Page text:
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WTYC were the call letters of a small contemporary country radio station in Rock Hill, SC broadcasting at 1150 on the AM dial. On April Fools Day in 1989 the stations owner, Jonas Bridges, changed the call letters to WXLF and changed the format to Contemporary Christian. Later the call letters were again changed to WAVO and it serves as a satellite station of WHVN out of Charlotte NC continuing with the Christian format.
I am uncertain of the history of the station prior to joining the broadcast staff in the early 1980's, but have faint memories of my sister winning a small transister radio from the station in the very early 1970's and picking it up from a mobile studio located just outside the SEARS store in the Rock Hill Mall on Cherry Road. My sister was not a country music fan, so I can only guess that at that time the station was playing a top 40 format.
In the 1980's, the station was managed by Ted Burwell, with Rico Craft as Program Director and on-air talent. Julie Melton served as Music Director and on-air talent. Jim Bazemore (who later married Melton), who was quite a character, woke up the listeners each morning with a quick wit and commentary on the issues of the day.
Rico Craft served as the host of the infamous "Swap-N-Shop" where listeners would call in and list anything they had for sale or anything that they were looking to buy. Looking back on it, it can only be compared to today's Craigslist listings. Rico was also the voice and production guru of the "Stewert and Everett Movie Information Guide" commercials for the local multi-screen movie theater.
Other talent from the 1980's included "Krazy Ken" Walters, "Big D" Darrell Walters, Benji Fronoburger, Britt Helms and his cast of characters and others. Krazy Ken is shown in the image below in the main on-air studio. This picture is circa mid-1980s.
The broadcast antenna was located on the same property as the station and the transmitter was located in a room just behind the on-air studio. In the early 1980's the transmitter was huge and almost appeared to be a big black elevator with two metal and glass doors on the front that you could look through to see the gallon-jug-sized vacuum tubes inside. At that time the FCC directed that WTYC must reduce power at a certain time each day to prevent the station from talking over other stations that broadcast at 1150 on the AM dial. This power reduction was primitvely handled by flipping a switch (that looked like something out of a Frankenstine movie) that ran the output signal going to the antenna through a heating element from a hot plate (which would glow red). By the mid 1980's a new transmitter the size of a college dorm room refrigerator was purchased and put into service.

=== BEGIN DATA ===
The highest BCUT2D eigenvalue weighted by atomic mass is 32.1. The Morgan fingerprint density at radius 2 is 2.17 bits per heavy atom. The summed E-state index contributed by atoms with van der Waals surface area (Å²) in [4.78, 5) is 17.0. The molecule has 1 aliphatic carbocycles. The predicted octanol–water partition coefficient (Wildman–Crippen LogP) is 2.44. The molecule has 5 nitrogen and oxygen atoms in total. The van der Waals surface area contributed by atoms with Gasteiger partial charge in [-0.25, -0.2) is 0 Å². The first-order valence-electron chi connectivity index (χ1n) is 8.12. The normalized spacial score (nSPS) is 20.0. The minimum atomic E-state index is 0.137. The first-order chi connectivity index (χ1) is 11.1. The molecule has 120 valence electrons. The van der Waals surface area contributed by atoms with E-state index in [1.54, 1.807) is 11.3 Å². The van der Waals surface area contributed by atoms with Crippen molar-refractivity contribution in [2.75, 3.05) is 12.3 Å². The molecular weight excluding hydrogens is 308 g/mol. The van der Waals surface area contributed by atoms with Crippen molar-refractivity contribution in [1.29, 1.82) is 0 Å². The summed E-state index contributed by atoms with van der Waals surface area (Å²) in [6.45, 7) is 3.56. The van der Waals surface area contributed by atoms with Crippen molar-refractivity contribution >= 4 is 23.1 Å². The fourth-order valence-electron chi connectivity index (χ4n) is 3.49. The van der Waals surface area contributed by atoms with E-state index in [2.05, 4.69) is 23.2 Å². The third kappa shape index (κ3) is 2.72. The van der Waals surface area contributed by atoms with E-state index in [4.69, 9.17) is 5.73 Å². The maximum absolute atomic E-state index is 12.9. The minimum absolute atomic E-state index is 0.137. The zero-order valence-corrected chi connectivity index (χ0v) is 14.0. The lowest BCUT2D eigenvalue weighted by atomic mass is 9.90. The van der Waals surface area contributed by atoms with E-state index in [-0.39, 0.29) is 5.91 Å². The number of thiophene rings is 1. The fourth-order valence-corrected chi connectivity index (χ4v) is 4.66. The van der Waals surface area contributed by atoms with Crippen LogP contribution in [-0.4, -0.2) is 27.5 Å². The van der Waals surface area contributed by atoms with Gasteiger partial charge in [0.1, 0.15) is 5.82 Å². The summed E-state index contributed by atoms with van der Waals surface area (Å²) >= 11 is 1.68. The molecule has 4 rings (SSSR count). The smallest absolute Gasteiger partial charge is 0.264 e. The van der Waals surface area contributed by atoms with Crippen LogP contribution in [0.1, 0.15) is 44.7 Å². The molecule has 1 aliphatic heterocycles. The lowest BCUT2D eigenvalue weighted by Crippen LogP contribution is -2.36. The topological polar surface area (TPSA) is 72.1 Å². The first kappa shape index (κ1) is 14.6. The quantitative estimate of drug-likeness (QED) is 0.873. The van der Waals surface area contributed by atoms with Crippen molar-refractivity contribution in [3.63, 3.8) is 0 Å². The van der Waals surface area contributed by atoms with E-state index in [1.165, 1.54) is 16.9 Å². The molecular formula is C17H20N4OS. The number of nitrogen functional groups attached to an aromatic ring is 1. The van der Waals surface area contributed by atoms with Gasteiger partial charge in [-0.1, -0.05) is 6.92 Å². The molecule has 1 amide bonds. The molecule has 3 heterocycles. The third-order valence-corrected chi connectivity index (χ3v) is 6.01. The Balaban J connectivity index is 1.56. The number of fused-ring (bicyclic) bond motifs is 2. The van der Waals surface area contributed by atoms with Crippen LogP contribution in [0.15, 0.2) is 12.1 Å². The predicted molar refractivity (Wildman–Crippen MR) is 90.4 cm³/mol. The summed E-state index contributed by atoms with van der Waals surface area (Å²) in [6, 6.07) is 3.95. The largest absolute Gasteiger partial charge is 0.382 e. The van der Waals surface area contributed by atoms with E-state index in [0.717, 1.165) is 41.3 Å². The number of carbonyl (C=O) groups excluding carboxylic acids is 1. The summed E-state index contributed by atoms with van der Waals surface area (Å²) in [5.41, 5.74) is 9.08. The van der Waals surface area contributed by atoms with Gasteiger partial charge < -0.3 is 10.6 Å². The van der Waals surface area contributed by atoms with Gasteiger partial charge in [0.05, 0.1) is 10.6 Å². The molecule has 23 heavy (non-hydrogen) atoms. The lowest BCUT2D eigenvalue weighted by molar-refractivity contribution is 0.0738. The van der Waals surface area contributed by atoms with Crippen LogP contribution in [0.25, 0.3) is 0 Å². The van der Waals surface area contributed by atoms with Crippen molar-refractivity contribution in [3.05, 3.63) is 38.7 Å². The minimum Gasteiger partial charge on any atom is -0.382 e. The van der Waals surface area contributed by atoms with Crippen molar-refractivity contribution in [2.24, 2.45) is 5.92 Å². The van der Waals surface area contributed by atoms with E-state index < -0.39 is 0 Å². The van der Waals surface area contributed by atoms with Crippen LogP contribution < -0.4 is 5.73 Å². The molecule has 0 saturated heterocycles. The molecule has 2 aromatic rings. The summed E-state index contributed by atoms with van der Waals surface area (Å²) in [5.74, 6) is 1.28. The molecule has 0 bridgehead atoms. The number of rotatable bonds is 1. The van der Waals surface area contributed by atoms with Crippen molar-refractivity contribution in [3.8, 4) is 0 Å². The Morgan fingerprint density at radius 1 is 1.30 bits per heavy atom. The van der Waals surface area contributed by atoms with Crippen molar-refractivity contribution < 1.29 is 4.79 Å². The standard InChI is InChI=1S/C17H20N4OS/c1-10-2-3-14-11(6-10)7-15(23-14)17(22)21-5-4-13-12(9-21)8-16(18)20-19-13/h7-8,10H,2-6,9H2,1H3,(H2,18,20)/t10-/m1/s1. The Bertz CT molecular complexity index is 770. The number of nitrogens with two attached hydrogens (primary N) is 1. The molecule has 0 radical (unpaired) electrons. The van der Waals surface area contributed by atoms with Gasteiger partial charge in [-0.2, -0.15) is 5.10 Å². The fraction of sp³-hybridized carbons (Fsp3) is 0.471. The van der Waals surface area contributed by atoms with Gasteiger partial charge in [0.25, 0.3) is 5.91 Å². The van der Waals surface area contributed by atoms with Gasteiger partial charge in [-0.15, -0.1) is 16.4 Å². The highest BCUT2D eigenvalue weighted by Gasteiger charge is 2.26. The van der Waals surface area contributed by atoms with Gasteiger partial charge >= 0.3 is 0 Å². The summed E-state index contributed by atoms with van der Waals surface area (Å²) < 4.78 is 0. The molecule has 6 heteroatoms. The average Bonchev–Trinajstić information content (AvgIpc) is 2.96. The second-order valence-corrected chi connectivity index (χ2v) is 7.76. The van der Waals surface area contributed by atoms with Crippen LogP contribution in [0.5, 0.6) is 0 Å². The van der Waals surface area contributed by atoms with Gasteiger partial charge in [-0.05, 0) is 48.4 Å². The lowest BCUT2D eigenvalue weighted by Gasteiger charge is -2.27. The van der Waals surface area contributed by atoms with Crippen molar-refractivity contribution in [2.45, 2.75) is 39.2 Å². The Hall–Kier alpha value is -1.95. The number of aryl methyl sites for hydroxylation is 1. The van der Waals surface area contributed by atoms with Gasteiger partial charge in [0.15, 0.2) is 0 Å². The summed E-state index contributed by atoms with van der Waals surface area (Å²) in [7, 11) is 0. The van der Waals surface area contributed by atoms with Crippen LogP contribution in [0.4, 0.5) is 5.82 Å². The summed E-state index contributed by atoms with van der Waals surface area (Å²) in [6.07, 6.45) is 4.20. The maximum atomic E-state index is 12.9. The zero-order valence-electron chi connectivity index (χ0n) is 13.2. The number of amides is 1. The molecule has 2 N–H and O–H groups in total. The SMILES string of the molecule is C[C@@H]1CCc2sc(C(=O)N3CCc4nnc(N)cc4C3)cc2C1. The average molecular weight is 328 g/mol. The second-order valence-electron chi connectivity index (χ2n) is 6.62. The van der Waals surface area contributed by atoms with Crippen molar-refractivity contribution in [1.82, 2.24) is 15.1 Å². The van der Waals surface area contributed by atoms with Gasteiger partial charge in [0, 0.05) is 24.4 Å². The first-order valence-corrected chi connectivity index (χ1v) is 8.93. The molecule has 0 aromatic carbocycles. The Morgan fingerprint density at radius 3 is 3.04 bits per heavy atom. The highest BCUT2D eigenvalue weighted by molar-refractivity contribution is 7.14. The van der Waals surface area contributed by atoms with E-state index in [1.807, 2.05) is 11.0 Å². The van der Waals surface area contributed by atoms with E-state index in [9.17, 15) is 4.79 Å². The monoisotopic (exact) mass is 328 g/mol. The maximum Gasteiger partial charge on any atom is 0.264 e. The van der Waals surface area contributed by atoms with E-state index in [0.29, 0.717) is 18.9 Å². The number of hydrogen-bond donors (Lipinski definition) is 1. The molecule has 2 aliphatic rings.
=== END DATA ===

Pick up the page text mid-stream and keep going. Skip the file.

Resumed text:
I (Britt Helms) will never forget being on the air on January 28th, 1986 when the Space Shuttle Challenger burst into pieces over Florida shortly after takeoff. I manned the audio board at the station for five or six hours as we broke format to carry national coverage of the tragedy. Even though I listened intently to the reports during that time, it was not until I arrived home later that day that I actually got to see on TV the magnitude of the horrible event.
I (Scott M.) can add to the history of WTYC in the 60's. An exciting time to be a DJ with the "British invasion." From 1964-66, I had the privilege of hosting the M-F Top 40 afternoon program from 3:30 - 5:30 (or up until ~ 7 pm in summer, as we were licensed by the daylight hours schedule). Ted Burwell was manager. Mrs. O'Dell was the bookeeper (she wrote my paycheck!), Bob Latham was program director, and Bill Nichols, Elliott Wheeler, and Richard Feindel were on air. As Crazy Ken said previously, the transmitter was huge. When lightning struck the transmitter tower, one said a prayer before going back to shut off the monster transmitter which glowed red inside from the static electricity discharge! I fondly remember the fan club which did everything they could to convert listeners from WRHI to WTYC (probably the earliest acts of pseudo-terrorism). My logo was "scottso" stolen with permission from Scott Muni (WABC, NYC, 770 AM if I recall) when I convinced him WTYC 1150 AM, 1 kW, operating in daylight would not represent a significant competition for WABC, probably 50 kW, whose signal was receivable only at night locally :). My signature sign off was to "put the cork in the bottle." We lived in an innocent time.